Thirteen days after the deadliest mass shooting in Canadian history, Prime Minister Justin Trudeau announced a nationwide ban on military-style assault weapons Friday.
“These weapons were designed for one purpose, and one purpose only: To kill the largest number of people in the shortest amount of time,” Trudeau said at a press conference in Ottawa Friday. “There is no use and no place for such weapons in Canada.”
The new policy immediately bans the use, purchase, sale, transportation, and import of 1,500 models of assault weapons, like the AR-15, the military-style semiautomatic rifle that has been used in many mass shootings in the US — including the shooting at Marjory Stoneman Douglas High School in Parkland, Florida. Trudeau said at the conference, “You don’t need an AR-15 to bring down a deer.”
Trudeau’s announcement comes after a gunman in Nova Scotia murdered 22 people on April 18 and 19 over 12 hours. The shooter used semi-automatic rifles and semi-automatic handguns in his attack, as well as acts of arson.
“Their families deserve more than thoughts and prayers,” Trudeau said in explaining the rationale behind the ban. “Canadians deserve more than thoughts and prayers.”
The announcement has been criticized by Trudeau’s political opponents, who argue it will do little to stop people from obtaining assault weapons illicitly.
Currently in Canada, people who wish to purchase firearms must provide character references, undergo background checks, and pass a series of tests. Only then can they receive a firearms license. But the Nova Scotia gunman didn’t have a firearms license — one of his weapons appears to be from Canada, but police believe several of them came from the US.
“Taking firearms away from law-abiding citizens does nothing to stop dangerous criminals who obtain their guns illegally,” Andrew Scheer, the leader of the Conservative Party, said in a statement. “The reality is, the vast majority of gun crimes are committed with illegally obtained firearms.”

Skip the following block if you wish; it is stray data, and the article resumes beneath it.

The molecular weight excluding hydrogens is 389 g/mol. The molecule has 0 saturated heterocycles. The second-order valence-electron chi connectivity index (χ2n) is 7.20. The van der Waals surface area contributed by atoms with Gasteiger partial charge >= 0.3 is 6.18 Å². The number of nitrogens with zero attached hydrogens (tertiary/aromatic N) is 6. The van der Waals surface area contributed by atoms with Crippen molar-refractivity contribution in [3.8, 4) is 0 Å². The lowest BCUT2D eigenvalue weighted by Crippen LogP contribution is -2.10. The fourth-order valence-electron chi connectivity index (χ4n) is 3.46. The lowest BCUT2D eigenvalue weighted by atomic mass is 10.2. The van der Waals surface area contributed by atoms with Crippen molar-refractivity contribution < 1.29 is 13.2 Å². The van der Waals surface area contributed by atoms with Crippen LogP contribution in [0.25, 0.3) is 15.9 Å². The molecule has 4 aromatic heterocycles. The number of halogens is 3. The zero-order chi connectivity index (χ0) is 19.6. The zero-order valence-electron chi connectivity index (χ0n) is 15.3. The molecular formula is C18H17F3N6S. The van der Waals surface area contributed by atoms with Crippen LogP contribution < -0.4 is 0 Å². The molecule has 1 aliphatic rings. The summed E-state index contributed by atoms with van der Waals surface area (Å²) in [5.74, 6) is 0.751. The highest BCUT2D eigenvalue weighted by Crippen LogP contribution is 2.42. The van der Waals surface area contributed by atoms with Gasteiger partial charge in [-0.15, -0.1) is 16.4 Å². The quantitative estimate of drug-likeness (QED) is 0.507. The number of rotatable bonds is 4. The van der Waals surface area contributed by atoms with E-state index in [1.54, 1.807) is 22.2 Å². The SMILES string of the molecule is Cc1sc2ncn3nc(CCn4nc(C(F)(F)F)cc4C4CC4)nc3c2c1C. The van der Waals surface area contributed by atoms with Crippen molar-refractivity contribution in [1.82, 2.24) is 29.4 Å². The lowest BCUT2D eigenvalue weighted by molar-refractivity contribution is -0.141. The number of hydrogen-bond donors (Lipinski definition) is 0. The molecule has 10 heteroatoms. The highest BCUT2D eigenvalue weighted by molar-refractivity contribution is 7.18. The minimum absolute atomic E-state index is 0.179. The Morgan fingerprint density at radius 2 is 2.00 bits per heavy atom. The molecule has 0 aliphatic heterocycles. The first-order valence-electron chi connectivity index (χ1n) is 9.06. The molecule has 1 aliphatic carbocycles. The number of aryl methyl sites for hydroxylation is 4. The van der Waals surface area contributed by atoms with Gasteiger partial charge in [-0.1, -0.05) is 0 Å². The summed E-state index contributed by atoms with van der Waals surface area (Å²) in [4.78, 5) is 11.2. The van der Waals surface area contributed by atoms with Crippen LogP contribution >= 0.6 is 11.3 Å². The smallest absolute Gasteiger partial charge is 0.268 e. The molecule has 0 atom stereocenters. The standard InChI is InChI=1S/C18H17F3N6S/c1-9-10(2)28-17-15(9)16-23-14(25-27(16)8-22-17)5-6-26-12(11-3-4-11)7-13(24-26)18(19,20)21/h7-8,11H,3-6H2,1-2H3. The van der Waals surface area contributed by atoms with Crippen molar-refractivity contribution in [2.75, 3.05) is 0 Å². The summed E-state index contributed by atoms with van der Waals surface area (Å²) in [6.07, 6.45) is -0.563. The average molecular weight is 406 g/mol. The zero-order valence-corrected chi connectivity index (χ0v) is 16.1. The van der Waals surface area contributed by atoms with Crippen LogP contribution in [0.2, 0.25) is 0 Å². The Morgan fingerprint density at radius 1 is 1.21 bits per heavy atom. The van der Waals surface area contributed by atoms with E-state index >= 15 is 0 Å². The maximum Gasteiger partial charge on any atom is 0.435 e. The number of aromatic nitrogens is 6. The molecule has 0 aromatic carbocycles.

Gun control advocates say this is not true, however, with Wendy Cukier, the president of the Coalition for Gun Control, telling the New York Times that the majority of Canada’s mass shootings involved weapons that had been obtained legally.
And that is a point Trudeau’s Liberal Party has made for some time — in fact, the prime minister ran in part on a gun control platform during 2019’s federal elections, arguing doing so would help reduce violence in cities in particular. The ban announced Friday marks the partial fulfillment of that pledge, and forthcoming legislation aims to fulfill other promises, including a plan that would allow cities to adopt tougher gun control measures than those mandated by the federal government.
Briefly, how Canada’s assault weapons ban will work
Some details of the ban are still being drafted, but briefly, it will work like this: Under the new rules, owners of banned guns will have a two-year amnesty period during which they can surrender their weapons or sell them to buyers outside Canada if they acquire a permit.
At the end of the amnesty periods, gun owners will either be able to turn their guns in through a buyback program — which compensates people for the guns they surrender — or might be eligible to keep them under a grandfathering process. More information about both programs will be available once legislation codifying the ban is unveiled.
Public Safety Minister Bill Blair has said future legislation will also include policies intended to flag individuals considered too dangerous to own guns, and a framework to ensure gun manufacturers don’t circumvent bans by creating new versions of prohibited models.
It’s unclear how many guns in Canada have been banned, but according to Politico, at least 72,000 people who own over 100,000 banned firearms will be affected.
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